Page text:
Rabbit is Rich by John Updike

The best works of literature provide an education on each page. With that in mind, Updike’s Rabbit series is an entire six-year college program, drunken all-night orgies included.

My third course in my Rabbit major was, narratively, my least favorite. Harry is enjoying the good life heading into the greatest decade known to man (the 80s). He’s working at Janice’s father’s car lot, living in his mother-in-law’s house, and trying to hunt down his illegitimate daughter he fathered in the first book. The problem is that literally NOTHING happens to Rabbit throughout the entire novel. He undergoes no arc, experiences no change, and learns no lessons. Even the storyline involving his bastard baby goes nowhere.

Really the main character in this novel is Rabbit’s son, Nelson (yes, the little brat from the previous two novels), which is unfortunate because he’s such an annoying twerp. He possesses none of the charm of his father and at no point does he come off as likable or even tolerable. Despite his great hatred for his father, Nelson still manages to repeat all his mistakes (knocking up his girlfriend out-of-wedlock, being forced into marriage, and eventually abandoning his new bride), but I could have cared less what happened to him.

Maybe that’s what Updike was going for here. Maybe he was trying to say that middle age brings no new changes and teaches no new lessons and all you can do is watch your children make the same mistakes you did…or maybe I’m just reaching.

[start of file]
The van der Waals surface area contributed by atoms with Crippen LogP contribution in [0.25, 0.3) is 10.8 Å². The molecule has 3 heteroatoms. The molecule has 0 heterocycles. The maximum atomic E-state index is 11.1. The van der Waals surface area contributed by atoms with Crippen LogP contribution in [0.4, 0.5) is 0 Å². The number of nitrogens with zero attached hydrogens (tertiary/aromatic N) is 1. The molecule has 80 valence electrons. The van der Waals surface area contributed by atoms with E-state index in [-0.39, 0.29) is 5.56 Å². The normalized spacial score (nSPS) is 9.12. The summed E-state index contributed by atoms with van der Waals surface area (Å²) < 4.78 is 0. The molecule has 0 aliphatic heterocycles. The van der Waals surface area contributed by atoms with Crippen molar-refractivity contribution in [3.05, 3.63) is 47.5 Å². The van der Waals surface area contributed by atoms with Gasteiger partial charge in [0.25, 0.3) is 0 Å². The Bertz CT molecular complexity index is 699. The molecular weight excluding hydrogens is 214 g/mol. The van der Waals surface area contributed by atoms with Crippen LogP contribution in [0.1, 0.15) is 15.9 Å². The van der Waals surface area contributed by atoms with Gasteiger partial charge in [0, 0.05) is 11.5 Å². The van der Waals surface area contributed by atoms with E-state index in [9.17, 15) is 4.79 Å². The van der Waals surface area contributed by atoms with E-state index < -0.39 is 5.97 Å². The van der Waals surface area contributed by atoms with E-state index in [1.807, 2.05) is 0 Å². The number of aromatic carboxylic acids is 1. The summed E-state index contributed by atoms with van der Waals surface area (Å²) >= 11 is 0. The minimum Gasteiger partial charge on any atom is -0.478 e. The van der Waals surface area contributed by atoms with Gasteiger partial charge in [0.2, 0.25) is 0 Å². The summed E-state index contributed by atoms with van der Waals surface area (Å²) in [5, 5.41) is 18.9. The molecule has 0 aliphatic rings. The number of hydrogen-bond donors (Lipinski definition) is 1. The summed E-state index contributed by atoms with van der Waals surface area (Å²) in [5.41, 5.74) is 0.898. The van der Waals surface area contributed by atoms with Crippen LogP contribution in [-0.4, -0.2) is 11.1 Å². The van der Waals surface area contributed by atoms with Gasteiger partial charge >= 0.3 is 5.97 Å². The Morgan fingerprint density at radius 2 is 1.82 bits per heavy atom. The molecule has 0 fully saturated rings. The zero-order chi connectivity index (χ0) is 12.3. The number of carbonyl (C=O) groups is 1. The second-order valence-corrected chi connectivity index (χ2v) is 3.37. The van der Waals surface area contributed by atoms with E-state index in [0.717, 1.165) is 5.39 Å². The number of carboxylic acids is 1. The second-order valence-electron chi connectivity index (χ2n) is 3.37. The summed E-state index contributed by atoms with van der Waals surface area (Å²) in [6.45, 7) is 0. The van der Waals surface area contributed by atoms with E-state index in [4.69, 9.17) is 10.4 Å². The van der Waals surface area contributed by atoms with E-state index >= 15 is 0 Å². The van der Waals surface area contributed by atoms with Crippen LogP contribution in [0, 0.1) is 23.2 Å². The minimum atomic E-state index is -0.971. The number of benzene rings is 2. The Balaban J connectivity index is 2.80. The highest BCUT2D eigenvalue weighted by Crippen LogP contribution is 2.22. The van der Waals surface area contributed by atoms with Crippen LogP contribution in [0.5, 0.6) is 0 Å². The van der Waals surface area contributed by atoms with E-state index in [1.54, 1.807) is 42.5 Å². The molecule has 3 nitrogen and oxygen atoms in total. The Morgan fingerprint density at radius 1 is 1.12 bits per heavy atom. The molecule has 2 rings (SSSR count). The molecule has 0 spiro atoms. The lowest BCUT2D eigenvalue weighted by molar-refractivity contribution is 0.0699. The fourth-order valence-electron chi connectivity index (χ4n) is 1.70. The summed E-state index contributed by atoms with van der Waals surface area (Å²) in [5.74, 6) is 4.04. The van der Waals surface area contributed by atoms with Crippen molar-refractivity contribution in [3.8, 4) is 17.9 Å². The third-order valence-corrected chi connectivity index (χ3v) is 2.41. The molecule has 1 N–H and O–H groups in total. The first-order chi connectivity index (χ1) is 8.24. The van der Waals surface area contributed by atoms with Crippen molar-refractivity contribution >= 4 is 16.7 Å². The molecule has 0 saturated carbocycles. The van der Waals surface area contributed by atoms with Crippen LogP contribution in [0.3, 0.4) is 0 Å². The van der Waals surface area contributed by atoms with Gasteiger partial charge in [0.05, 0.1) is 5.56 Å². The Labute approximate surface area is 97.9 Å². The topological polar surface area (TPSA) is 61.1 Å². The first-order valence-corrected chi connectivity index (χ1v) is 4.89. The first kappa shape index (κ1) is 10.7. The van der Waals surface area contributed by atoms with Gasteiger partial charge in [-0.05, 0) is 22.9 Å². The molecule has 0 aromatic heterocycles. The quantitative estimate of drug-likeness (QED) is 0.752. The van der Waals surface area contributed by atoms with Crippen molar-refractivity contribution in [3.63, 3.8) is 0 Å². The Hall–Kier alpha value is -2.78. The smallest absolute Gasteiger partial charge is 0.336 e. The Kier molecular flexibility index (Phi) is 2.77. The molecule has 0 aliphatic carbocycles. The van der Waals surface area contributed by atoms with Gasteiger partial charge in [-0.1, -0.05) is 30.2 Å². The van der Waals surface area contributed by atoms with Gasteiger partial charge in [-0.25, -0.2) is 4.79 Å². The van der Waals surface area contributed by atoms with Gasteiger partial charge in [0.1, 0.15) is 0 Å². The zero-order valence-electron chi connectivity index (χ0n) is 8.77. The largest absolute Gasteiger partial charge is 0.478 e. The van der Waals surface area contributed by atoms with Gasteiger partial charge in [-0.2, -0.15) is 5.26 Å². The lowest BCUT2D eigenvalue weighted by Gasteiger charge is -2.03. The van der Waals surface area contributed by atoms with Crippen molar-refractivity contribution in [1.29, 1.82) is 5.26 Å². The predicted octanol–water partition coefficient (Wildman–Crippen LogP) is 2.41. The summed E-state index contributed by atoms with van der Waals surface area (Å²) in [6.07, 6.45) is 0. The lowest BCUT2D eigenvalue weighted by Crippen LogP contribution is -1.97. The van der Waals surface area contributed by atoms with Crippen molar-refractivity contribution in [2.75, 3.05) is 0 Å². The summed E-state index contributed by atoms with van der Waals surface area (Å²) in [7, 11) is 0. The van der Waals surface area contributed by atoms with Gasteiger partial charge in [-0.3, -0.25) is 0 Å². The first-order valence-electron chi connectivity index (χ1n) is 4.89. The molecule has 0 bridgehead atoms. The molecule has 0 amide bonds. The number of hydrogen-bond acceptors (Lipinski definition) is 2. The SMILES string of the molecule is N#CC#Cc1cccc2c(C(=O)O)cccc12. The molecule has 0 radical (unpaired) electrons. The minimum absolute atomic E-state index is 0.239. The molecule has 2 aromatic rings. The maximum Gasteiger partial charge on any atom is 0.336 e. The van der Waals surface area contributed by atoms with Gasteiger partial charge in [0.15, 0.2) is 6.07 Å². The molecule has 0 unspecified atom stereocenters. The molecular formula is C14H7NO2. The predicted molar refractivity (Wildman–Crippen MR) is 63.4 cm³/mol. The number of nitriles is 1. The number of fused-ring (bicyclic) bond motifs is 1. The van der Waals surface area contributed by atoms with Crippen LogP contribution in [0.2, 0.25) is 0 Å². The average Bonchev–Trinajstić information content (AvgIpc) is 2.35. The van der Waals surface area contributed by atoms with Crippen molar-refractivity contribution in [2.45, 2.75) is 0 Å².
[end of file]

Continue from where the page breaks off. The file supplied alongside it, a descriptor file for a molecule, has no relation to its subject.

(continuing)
Stylistically, the writing in the third chapter of the Rabbit opus is just as brilliant as the previous two outings. I did, however, catch myself being less impressed with the writing; not because it wasn’t as exquisite but because, after two novels, that’s what I’m used to. I should really read a chapter of the Twilight saga before reading Updike’s last Rabbit novel to get the full effect of how good the writing is compared to a steaming pile of word feces (ZING! to Stephanie Meyer!).

This novel also raised the bar for Updike’s perversion. This time around we get pornographic photographs, wife swapping, anal sex, and sexual urination. I commend Updike for his continued dedication to promoting the perversive arts in literature. Well done, sir!

I’ve traveled with Updike through the mid-point of Rabbit’s life and now the only thing left to do is see RABBIT AT REST. See you at the end of Rabbit’s literary life!


~ by themoderntranscendentalist on June 25, 2012.

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